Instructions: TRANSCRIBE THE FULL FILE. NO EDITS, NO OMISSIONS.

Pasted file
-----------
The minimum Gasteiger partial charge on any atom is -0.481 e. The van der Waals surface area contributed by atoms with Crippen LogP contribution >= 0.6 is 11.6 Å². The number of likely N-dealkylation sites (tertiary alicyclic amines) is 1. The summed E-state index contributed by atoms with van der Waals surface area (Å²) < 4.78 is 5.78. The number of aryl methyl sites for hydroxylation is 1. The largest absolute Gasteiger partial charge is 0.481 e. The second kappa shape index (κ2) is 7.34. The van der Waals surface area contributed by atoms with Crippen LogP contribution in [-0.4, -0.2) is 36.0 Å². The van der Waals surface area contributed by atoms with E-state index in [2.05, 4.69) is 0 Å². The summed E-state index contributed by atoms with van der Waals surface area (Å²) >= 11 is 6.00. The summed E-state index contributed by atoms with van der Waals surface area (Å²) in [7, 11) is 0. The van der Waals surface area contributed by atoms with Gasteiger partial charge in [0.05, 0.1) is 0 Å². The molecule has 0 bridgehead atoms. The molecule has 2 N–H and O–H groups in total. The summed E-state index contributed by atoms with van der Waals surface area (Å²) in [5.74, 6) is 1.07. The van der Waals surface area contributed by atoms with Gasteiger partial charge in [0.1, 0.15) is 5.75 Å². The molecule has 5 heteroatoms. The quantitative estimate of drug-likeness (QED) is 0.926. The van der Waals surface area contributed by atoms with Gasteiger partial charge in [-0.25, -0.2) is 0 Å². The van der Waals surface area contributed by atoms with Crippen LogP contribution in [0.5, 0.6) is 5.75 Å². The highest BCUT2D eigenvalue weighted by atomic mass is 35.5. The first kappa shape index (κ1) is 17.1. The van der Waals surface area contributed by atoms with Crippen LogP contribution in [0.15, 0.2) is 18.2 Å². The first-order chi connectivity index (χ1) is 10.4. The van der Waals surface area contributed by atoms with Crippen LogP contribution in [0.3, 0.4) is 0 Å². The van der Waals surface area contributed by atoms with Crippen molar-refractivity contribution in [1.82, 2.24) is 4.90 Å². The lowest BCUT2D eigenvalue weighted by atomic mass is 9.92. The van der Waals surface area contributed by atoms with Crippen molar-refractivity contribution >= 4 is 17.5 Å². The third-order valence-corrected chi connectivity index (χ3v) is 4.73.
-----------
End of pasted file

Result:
The minimum Gasteiger partial charge on any atom is -0.481 e. The van der Waals surface area contributed by atoms with Crippen LogP contribution >= 0.6 is 11.6 Å². The number of likely N-dealkylation sites (tertiary alicyclic amines) is 1. The summed E-state index contributed by atoms with van der Waals surface area (Å²) < 4.78 is 5.78. The number of aryl methyl sites for hydroxylation is 1. The largest absolute Gasteiger partial charge is 0.481 e. The second kappa shape index (κ2) is 7.34. The van der Waals surface area contributed by atoms with Crippen LogP contribution in [-0.4, -0.2) is 36.0 Å². The van der Waals surface area contributed by atoms with E-state index in [2.05, 4.69) is 0 Å². The summed E-state index contributed by atoms with van der Waals surface area (Å²) >= 11 is 6.00. The summed E-state index contributed by atoms with van der Waals surface area (Å²) in [7, 11) is 0. The van der Waals surface area contributed by atoms with Gasteiger partial charge in [0.05, 0.1) is 0 Å². The molecule has 0 bridgehead atoms. The molecule has 2 N–H and O–H groups in total. The summed E-state index contributed by atoms with van der Waals surface area (Å²) in [5.74, 6) is 1.07. The van der Waals surface area contributed by atoms with Gasteiger partial charge in [0.1, 0.15) is 5.75 Å². The molecule has 5 heteroatoms. The quantitative estimate of drug-likeness (QED) is 0.926. The van der Waals surface area contributed by atoms with Gasteiger partial charge in [-0.25, -0.2) is 0 Å². The van der Waals surface area contributed by atoms with Crippen LogP contribution in [0.5, 0.6) is 5.75 Å². The highest BCUT2D eigenvalue weighted by atomic mass is 35.5. The first kappa shape index (κ1) is 17.1. The van der Waals surface area contributed by atoms with Crippen LogP contribution in [0.15, 0.2) is 18.2 Å². The first-order chi connectivity index (χ1) is 10.4. The van der Waals surface area contributed by atoms with Crippen LogP contribution in [0.3, 0.4) is 0 Å². The van der Waals surface area contributed by atoms with Crippen molar-refractivity contribution in [1.82, 2.24) is 4.90 Å². The lowest BCUT2D eigenvalue weighted by atomic mass is 9.92. The van der Waals surface area contributed by atoms with Crippen molar-refractivity contribution >= 4 is 17.5 Å². The third-order valence-corrected chi connectivity index (χ3v) is 4.73.